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Old 02-17-2013, 01:26 PM   #101
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And, it will be an additional cost for those who do lose the insurance provided by their previous employers. That apparently not a trivial number of cases.
OK, here comes the confusion again......

You're saying that there is likely to be more employers dropping retiree health insurance coverage because of the ACA? Maybe using ACA as an excuse to pull the trigger and drop the coverage? Or because their actual cost of providing retiree health insurance increases when ACA kicks in?
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Old 02-17-2013, 01:31 PM   #102
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OK, here comes the confusion again......

You're saying that there is likely to be more employers dropping retiree health insurance coverage because of the ACA? Maybe using ACA as an excuse to pull the trigger and drop the coverage?
I strongly suspect that will be true. And I don't think it will be only retirees dealing with this. I'm pretty sure some employers would decide they'd rather pay the tax and let their employees navigate the exchanges. Time will tell though; for now it's only speculation. We're already seeing employers preparing to drop people down to 29 hours to avoid the mandate.
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Old 02-17-2013, 01:37 PM   #103
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While I completely agree that no one knows how it will all play out, I'm afraid that there are many in this country who do not hope for the best as far as the PPACA is concerned. (I want to emphasize that I am not referring to anyone in this forum.)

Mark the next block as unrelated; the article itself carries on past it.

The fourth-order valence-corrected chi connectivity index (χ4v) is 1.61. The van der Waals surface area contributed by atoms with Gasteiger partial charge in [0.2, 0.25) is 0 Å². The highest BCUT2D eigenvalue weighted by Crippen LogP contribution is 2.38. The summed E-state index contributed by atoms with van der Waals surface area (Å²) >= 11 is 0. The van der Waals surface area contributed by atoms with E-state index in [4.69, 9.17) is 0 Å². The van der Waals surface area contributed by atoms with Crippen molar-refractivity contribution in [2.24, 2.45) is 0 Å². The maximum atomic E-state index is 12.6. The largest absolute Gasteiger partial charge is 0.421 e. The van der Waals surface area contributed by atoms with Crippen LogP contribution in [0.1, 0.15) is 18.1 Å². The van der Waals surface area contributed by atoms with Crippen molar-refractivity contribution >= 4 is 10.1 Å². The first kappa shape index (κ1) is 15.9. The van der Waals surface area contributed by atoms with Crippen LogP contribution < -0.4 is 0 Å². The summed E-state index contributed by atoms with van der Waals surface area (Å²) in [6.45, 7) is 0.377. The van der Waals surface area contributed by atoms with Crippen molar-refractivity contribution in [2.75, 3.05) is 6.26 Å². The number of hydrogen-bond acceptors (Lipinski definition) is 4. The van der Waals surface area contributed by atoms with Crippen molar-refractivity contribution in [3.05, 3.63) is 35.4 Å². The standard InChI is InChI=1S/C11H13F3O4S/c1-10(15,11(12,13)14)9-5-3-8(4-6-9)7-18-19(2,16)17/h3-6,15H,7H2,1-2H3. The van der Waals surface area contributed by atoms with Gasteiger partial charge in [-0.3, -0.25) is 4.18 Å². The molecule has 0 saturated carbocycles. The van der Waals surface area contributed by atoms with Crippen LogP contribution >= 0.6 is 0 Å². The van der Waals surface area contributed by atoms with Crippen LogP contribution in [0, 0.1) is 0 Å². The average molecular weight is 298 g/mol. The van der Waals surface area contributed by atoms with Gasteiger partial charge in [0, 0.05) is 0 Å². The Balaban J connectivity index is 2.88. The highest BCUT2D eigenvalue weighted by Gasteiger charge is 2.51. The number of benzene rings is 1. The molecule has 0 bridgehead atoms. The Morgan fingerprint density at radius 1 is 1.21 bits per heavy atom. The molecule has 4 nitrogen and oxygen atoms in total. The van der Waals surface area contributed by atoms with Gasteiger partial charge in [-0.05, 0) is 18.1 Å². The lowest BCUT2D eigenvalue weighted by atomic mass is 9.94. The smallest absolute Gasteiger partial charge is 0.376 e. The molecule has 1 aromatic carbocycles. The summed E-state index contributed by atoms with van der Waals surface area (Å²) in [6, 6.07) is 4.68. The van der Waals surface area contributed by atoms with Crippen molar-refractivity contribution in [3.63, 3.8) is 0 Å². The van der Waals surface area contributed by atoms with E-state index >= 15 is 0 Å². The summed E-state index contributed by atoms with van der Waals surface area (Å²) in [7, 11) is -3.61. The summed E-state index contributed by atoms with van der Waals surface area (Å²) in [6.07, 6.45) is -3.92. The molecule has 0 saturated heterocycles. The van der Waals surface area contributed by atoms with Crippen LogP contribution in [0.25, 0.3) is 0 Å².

Agree many feel ACA is not best way to go, but I hope most feel that folks deserve at least a basic level of care regardless of what bureaucratic mechanism(s) are involved.
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Old 02-17-2013, 01:41 PM   #104
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I strongly suspect that will be true. And I don't think it will be only retirees dealing with this. I'm pretty sure some employers would decide they'd rather pay the tax and let their employees navigate the exchanges. Time will tell though; for now it's only speculation. We're already seeing employers preparing to drop people down to 29 hours to avoid the mandate.
OK, I understand now.

Sorry for all the questions. I should study the ACA in greater detail despite the fact I'm on Medicare and the ACA impact on me is minimal.
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Old 02-17-2013, 01:45 PM   #105
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Agree many feel ACA is not best way to go, but I hope most feel that folks deserve at least a basic level of care regardless of what bureaucratic mechanism(s) are involved.
No, I do not.

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Advanceable vs. Refundable Tax Credits for PPACA
Old 02-17-2013, 01:50 PM   #106
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Advanceable vs. Refundable Tax Credits for PPACA

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From the most recent 1040. For 1/1/2014, that means 2012 income.
From Kaiser: http://www.kff.org/healthreform/upload/7962-02.pdf

"How will premium subsidies be provided?

Premium tax credits would be refundable and advanceable. A refundable tax credit is one that is available to a person even if he or she has no tax liability. An advanceable tax credit allows a person to receive assistance at the time that they purchase insurance rather than paying their premium out of pocket and waiting to be reimbursed when filing their annual income tax return.
"